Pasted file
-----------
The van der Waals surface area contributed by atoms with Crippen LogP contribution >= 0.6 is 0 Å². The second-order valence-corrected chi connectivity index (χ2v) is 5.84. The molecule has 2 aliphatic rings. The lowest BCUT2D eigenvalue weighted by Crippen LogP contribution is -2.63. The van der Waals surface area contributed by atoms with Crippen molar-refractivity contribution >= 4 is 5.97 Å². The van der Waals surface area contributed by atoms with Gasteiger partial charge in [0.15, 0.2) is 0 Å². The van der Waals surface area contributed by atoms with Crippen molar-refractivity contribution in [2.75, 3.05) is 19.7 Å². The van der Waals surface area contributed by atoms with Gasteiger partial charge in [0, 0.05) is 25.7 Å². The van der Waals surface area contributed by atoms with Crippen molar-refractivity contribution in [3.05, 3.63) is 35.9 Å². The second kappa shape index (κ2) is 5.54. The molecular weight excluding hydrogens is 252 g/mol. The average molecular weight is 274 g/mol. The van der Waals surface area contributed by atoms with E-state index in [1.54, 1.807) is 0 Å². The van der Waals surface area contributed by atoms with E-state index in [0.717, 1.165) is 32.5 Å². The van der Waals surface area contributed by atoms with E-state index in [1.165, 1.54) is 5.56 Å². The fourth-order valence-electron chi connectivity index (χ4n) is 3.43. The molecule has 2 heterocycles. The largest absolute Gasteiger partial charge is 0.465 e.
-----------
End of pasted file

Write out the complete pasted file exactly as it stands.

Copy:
The van der Waals surface area contributed by atoms with Crippen LogP contribution >= 0.6 is 0 Å². The second-order valence-corrected chi connectivity index (χ2v) is 5.84. The molecule has 2 aliphatic rings. The lowest BCUT2D eigenvalue weighted by Crippen LogP contribution is -2.63. The van der Waals surface area contributed by atoms with Crippen molar-refractivity contribution >= 4 is 5.97 Å². The van der Waals surface area contributed by atoms with Gasteiger partial charge in [0.15, 0.2) is 0 Å². The van der Waals surface area contributed by atoms with Crippen molar-refractivity contribution in [2.75, 3.05) is 19.7 Å². The van der Waals surface area contributed by atoms with Gasteiger partial charge in [0, 0.05) is 25.7 Å². The van der Waals surface area contributed by atoms with Crippen molar-refractivity contribution in [3.05, 3.63) is 35.9 Å². The second kappa shape index (κ2) is 5.54. The molecular weight excluding hydrogens is 252 g/mol. The average molecular weight is 274 g/mol. The van der Waals surface area contributed by atoms with E-state index in [1.54, 1.807) is 0 Å². The van der Waals surface area contributed by atoms with E-state index in [0.717, 1.165) is 32.5 Å². The van der Waals surface area contributed by atoms with E-state index in [1.165, 1.54) is 5.56 Å². The fourth-order valence-electron chi connectivity index (χ4n) is 3.43. The molecule has 2 heterocycles. The largest absolute Gasteiger partial charge is 0.465 e.